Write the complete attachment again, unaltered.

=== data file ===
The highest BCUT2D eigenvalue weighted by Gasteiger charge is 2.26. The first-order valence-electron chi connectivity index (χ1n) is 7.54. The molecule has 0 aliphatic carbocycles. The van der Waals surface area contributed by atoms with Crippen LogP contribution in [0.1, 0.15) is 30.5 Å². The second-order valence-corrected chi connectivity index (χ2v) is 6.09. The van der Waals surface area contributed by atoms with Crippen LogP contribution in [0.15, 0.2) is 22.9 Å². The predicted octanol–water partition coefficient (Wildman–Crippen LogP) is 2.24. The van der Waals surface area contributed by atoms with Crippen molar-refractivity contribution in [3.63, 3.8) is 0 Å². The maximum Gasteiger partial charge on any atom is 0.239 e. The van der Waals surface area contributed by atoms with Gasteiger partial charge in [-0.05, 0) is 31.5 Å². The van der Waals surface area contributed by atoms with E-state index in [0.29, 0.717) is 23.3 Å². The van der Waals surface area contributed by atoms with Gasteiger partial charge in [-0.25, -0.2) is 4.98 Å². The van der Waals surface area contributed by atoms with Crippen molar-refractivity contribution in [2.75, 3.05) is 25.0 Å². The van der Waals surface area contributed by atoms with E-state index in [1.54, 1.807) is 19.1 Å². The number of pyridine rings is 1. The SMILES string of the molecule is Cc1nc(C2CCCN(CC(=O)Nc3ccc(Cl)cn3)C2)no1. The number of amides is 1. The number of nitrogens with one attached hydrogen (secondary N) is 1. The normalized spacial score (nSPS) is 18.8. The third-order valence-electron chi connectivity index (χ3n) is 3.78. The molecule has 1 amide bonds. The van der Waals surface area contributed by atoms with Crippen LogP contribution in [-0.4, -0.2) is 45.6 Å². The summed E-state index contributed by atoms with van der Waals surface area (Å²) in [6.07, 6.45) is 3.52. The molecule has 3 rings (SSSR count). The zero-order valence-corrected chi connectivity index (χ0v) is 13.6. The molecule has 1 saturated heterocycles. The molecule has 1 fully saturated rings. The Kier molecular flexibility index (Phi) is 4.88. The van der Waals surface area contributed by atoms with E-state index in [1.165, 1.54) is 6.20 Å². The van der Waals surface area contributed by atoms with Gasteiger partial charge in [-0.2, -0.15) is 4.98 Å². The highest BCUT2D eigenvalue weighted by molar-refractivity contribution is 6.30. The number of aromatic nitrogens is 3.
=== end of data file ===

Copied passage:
The highest BCUT2D eigenvalue weighted by Gasteiger charge is 2.26. The first-order valence-electron chi connectivity index (χ1n) is 7.54. The molecule has 0 aliphatic carbocycles. The van der Waals surface area contributed by atoms with Crippen LogP contribution in [0.1, 0.15) is 30.5 Å². The second-order valence-corrected chi connectivity index (χ2v) is 6.09. The van der Waals surface area contributed by atoms with Crippen LogP contribution in [0.15, 0.2) is 22.9 Å². The predicted octanol–water partition coefficient (Wildman–Crippen LogP) is 2.24. The van der Waals surface area contributed by atoms with Crippen molar-refractivity contribution in [3.63, 3.8) is 0 Å². The maximum Gasteiger partial charge on any atom is 0.239 e. The van der Waals surface area contributed by atoms with Gasteiger partial charge in [-0.05, 0) is 31.5 Å². The van der Waals surface area contributed by atoms with E-state index in [0.29, 0.717) is 23.3 Å². The van der Waals surface area contributed by atoms with Gasteiger partial charge in [-0.25, -0.2) is 4.98 Å². The van der Waals surface area contributed by atoms with Crippen molar-refractivity contribution in [2.75, 3.05) is 25.0 Å². The van der Waals surface area contributed by atoms with E-state index in [1.54, 1.807) is 19.1 Å². The number of pyridine rings is 1. The SMILES string of the molecule is Cc1nc(C2CCCN(CC(=O)Nc3ccc(Cl)cn3)C2)no1. The number of amides is 1. The number of nitrogens with one attached hydrogen (secondary N) is 1. The normalized spacial score (nSPS) is 18.8. The third-order valence-electron chi connectivity index (χ3n) is 3.78. The molecule has 1 amide bonds. The van der Waals surface area contributed by atoms with Crippen LogP contribution in [-0.4, -0.2) is 45.6 Å². The summed E-state index contributed by atoms with van der Waals surface area (Å²) in [6.07, 6.45) is 3.52. The molecule has 3 rings (SSSR count). The zero-order valence-corrected chi connectivity index (χ0v) is 13.6. The molecule has 1 saturated heterocycles. The molecule has 1 fully saturated rings. The Kier molecular flexibility index (Phi) is 4.88. The van der Waals surface area contributed by atoms with E-state index in [1.165, 1.54) is 6.20 Å². The van der Waals surface area contributed by atoms with Gasteiger partial charge in [-0.2, -0.15) is 4.98 Å². The highest BCUT2D eigenvalue weighted by molar-refractivity contribution is 6.30. The number of aromatic nitrogens is 3.